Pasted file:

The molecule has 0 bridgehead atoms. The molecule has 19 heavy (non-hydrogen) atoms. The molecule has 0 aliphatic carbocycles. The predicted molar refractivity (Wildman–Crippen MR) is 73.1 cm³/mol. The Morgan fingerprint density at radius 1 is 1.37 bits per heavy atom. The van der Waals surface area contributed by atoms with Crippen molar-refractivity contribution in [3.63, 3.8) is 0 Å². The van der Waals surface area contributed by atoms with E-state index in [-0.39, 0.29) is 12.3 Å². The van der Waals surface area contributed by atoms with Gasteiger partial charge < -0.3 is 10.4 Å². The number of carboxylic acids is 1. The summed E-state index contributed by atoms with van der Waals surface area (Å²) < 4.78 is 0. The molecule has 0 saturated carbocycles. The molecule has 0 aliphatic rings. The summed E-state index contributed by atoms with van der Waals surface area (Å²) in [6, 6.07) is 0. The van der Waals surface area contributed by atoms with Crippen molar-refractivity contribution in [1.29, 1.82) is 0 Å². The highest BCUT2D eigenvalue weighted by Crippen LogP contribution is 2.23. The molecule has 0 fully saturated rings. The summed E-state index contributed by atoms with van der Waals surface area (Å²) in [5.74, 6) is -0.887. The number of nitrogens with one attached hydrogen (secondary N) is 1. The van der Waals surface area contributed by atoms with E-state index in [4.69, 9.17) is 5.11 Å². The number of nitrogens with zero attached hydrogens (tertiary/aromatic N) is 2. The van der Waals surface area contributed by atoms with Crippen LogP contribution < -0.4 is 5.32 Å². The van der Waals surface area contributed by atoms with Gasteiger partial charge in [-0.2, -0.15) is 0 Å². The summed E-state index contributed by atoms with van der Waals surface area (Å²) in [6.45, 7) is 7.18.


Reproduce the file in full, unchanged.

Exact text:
The molecule has 0 bridgehead atoms. The molecule has 19 heavy (non-hydrogen) atoms. The molecule has 0 aliphatic carbocycles. The predicted molar refractivity (Wildman–Crippen MR) is 73.1 cm³/mol. The Morgan fingerprint density at radius 1 is 1.37 bits per heavy atom. The van der Waals surface area contributed by atoms with Crippen molar-refractivity contribution in [3.63, 3.8) is 0 Å². The van der Waals surface area contributed by atoms with E-state index in [-0.39, 0.29) is 12.3 Å². The van der Waals surface area contributed by atoms with Gasteiger partial charge < -0.3 is 10.4 Å². The number of carboxylic acids is 1. The summed E-state index contributed by atoms with van der Waals surface area (Å²) < 4.78 is 0. The molecule has 0 saturated carbocycles. The molecule has 0 aliphatic rings. The summed E-state index contributed by atoms with van der Waals surface area (Å²) in [6, 6.07) is 0. The van der Waals surface area contributed by atoms with Crippen molar-refractivity contribution in [1.29, 1.82) is 0 Å². The highest BCUT2D eigenvalue weighted by Crippen LogP contribution is 2.23. The molecule has 0 fully saturated rings. The summed E-state index contributed by atoms with van der Waals surface area (Å²) in [5.74, 6) is -0.887. The number of nitrogens with one attached hydrogen (secondary N) is 1. The van der Waals surface area contributed by atoms with E-state index in [4.69, 9.17) is 5.11 Å². The number of nitrogens with zero attached hydrogens (tertiary/aromatic N) is 2. The van der Waals surface area contributed by atoms with Crippen LogP contribution < -0.4 is 5.32 Å². The van der Waals surface area contributed by atoms with Gasteiger partial charge in [-0.2, -0.15) is 0 Å². The summed E-state index contributed by atoms with van der Waals surface area (Å²) in [6.45, 7) is 7.18.